Wednesday, June 28, 2006

'Foreigner' helped build Terracotta Army
Chinese archaeologists have unearthed evidence that a foreign worker helped build the Terracotta Army mausoleum, the resting place of the country's first emperor, who died more than 2,200 years ago.

The remains of the worker, described as a foreign man in his 20s, were found among 121 shattered skeletons in a labourers' tomb 500 metres from the mausoleum in the north-western city of Xian, the state-run Xinhua news agency said.

According to Xinhua, the man may prove to be "China's first foreign worker", though it is unclear whether he served as an employee or a slave of emperor Qin Shi Huang, who unified China and built the first Great Wall. It is estimated 700,000 labourers worked on the imperial tomb, which houses 8,000 life-sized terracotta warriors and horses. DNA tests were used to ethnically identify 15 of the labourers.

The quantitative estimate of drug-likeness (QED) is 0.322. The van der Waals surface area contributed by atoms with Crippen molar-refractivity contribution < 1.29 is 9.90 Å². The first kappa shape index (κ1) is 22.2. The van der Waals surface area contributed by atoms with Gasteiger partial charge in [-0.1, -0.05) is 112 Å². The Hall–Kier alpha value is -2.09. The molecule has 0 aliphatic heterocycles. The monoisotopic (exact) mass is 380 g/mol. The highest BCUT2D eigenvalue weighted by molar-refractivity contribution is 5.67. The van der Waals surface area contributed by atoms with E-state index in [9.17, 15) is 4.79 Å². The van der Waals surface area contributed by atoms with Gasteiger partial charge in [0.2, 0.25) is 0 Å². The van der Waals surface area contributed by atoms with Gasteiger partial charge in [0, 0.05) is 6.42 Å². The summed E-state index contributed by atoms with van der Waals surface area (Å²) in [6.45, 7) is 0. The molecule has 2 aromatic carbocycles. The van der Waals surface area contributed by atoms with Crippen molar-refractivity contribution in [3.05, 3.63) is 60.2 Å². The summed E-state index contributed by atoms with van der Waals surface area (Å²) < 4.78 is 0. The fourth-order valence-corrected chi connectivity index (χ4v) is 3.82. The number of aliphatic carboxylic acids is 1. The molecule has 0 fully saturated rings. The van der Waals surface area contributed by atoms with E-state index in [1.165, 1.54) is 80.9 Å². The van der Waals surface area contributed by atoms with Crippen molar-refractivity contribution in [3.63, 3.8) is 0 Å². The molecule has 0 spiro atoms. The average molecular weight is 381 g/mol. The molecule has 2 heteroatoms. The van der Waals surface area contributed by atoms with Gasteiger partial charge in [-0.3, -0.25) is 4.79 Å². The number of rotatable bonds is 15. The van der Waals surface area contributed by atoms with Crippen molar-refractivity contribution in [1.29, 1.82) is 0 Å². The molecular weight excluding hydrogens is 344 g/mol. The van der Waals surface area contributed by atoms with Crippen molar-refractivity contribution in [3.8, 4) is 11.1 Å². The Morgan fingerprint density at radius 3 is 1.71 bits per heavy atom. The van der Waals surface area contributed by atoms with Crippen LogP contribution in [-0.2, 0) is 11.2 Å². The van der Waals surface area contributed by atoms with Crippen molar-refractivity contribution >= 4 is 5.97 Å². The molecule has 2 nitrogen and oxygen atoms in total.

Not terribly interesting from the Terracotta Army perspective, but more with contacts between eastern and central asia. Still, this has got to be one of the most spectacular archaeological finds there is, but it hasn't really gotten the attention of other Old World sites like the pyramids, Parthenon, etc.